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In the last decade, since the passage of the Affordable Care Act, debates regarding access to health care and relatedly, of federalism, have focused on who sets the rules for healthcare payment. Numerous articles have been written about the ACA, about Medicaid programs, and about future directions in universal healthcare coverage. But money is not the only currency that access to health requires. A medical professional cannot treat a patient without health data. And the legal literature has not fully engaged with the question of who sets the rules for healthcare data exchange. Those rules have changed drastically in the last few years. This Article tells the story of how control over health data regulation has shifted from state to federal entities. Unlike the case with healthcare payment, the federalization of this area of health law has occurred with far less fanfare, but with consequences that are no less important for the healthcare system.
The federalization of health data regulation has lessons for legal regulation more generally. Health data regulation is a relatively recent area of lawmaking. Federal involvement has been even more recent, with the vast majority of engagement having occurred in the last two decades. As a result, we have seen new kinds of federalism, with which existing legal literature has yet to engage. Most prominently, the involvement of private entities in setting the rules of engagement in government, a phenomenon that has received sustained attention in its own right in the last few decades, have played a role in setting the rules of federalism in this space. As the federal government has formally or informally deputized federal functions ever increasingly to private players, it has been those private players that have displaced state laws and programs. The novelty of health data regulation means that such privatized displacement of state law—what I call privatized preemption —is most pervasive in the health data regulation context. Thus, health data regulation offers a vital case study for the phenomenon more generally.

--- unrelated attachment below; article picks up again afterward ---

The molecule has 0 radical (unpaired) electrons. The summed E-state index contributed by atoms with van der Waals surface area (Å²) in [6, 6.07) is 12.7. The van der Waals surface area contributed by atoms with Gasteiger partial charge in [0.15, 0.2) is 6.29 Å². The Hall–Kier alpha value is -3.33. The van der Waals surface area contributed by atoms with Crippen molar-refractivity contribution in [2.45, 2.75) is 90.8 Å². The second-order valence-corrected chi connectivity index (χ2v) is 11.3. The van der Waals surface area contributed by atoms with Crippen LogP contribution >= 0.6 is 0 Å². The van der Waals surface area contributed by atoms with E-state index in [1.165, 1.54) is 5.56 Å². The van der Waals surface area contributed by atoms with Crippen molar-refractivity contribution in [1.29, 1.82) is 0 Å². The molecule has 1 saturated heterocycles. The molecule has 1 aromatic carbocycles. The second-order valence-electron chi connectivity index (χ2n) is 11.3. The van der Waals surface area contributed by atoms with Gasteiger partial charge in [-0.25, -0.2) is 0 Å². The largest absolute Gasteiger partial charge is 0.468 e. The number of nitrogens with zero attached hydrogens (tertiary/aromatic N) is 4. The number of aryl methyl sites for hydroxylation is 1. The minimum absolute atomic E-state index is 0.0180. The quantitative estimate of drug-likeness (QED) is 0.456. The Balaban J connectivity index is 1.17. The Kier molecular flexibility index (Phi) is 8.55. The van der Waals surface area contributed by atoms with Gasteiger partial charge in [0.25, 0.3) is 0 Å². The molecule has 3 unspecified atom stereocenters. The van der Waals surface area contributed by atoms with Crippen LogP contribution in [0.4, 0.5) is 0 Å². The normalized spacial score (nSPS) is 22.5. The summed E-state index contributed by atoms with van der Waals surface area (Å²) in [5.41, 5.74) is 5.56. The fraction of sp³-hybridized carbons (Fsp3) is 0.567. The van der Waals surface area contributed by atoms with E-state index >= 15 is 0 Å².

Craig Konnoth, Associate Professor of Law, University of Colorado Law School. An expert in health and civil rights law, Professor Konnoth teaches Health Law, Property Law and Sexuality and the Law. He recently published an essay, Narrowly Tailoring the Covid-19 Response in the California Law Review. His publications have appeared or will appear in the Harvard Law Review, the Yale Law Journal, the Stanford Law Review, the Penn Law Review, the Iowa Law Review, the online companions to the Penn and California Law Reviews, in numerous health law journals, and as chapters in edited volumes. He is also active in LGBT rights litigation, and has filed briefs in the Supreme Court and the Tenth Circuit on LGBT rights issues. Professor Konnoth is formerly a Deputy Solicitor General with the California Department of Justice, where his docket primarily involved cases before the United States Supreme Court, in addition to the California Supreme Court and Ninth Circuit Court of Appeals. He holds a J.D. from Yale, and an M.Phil. from the University of Cambridge. He clerked for Judge Margaret McKeown of the Ninth Circuit Court of Appeals.